Recently I got asked what it was like to leave everything I knew and start all over again in a completely new country... That got me thinking to the first time I visited Mauritius.

I've been with hubby for about 10 years now (married for nearly 8 years) and every year we used to visit Mauritius. I remember the first time I visited Mauritius, I got culture shock! I'm shame to admit, but I didn't know where Mauritius was prior to meeting hubby. After googling and finding out that it was a honeymoon destination, all I could visualise was the famous white beaches and luxury hotels (yes I know, what sort of naive bubble did I living in?!)

When we came on our 2 week holiday we would usually spend a few days at a hotel to unwind and enjoy the Mauritius that many holiday-makers envisage. But on my first visit to a hotel, we went through an area which seemed like one of the poorer regions in Mauritius and I was shocked to see makeshift houses made out of corrugated metal (like in a shanty town) I know you can get shanty towns in developed countries also but I never expected to see one so up and close. After that encounter, living in Mauritius never really crossed my mind but 10 years on, here I am!!

Long Beach Hotel on the East coast

Angsana Balaclava 

I knew that at some point we will have to move to Mauritius as hubby is an only child so when Leo was born, it made sense to relocate then. We visited Mauritius in November 2014 for Leo's Christening and the following March, we were all packed and ready for our new adventure!


Mauritius is worlds apart from the life I had lived the past 33 years so I knew it was not going to be easy. I'd visited Mauritius so many times before so I knew what to expect to some extent but living here was completely different and new to me. Also I got very homesick (my family live in London) after 6 months.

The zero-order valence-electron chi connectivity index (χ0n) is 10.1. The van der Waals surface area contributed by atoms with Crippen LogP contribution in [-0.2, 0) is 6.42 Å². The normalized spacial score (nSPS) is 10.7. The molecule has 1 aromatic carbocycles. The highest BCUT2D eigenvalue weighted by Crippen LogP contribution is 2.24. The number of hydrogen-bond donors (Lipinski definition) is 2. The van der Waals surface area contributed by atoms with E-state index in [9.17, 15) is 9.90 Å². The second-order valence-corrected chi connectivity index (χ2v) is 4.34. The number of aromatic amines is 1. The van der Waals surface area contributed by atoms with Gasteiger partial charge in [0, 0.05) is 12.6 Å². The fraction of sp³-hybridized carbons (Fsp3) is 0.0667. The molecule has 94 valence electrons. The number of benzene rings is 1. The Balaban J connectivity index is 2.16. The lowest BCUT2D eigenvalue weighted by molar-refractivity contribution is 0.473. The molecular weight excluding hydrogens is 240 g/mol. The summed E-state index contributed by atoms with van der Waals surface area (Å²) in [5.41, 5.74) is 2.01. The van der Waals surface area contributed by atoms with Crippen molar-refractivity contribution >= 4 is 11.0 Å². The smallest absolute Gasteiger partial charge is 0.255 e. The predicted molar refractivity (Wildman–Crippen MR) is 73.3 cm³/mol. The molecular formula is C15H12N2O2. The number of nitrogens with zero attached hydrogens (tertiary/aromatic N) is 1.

What made the situation worse was that 1. I can't drive so I am stuck in the house most of the time 2. Our home is STILL not complete so living with the in-laws (this is another problem I faced when living here, explanation coming below) and 3. It doesn't feel like we are 'living' in Mauritius, more like a very very VERY long holiday as we are not living in our 'home'

I think once we move to our new home, things will be different. Also I will need to learn to drive very soon otherwise I will not be able to do anything. I won't be able to take my son to school or even do the grocery shopping!!

Hiking at 7 Cascades

Grand Bay

Anyway, my personal pros and cons of moving to Mauritius so far... I'm sure there's many more but these are what I can think of as I write this post.


- A lot of nature and glorious sunshine. It's tropical climate so weather tends to be good all year round. It's nice to see the sun shining... I think I suffer from SAD (Seasonal affective disorder)

- People are very nice, warm and polite. They are friendly and adore children!

- It's very multicultural and everyone lives in harmony

- I think Mauritius offers a good life for families and it's safe with a low crime rate

- You get much more for your money, property wise. You can probably get a 4-5 bedroom house in Mauritius for the price of our 1 bed flat in London and still have money left over for a refurb!

- Education and childcare are so much more affordable here. In London, you will be working full-time just to cover the costs.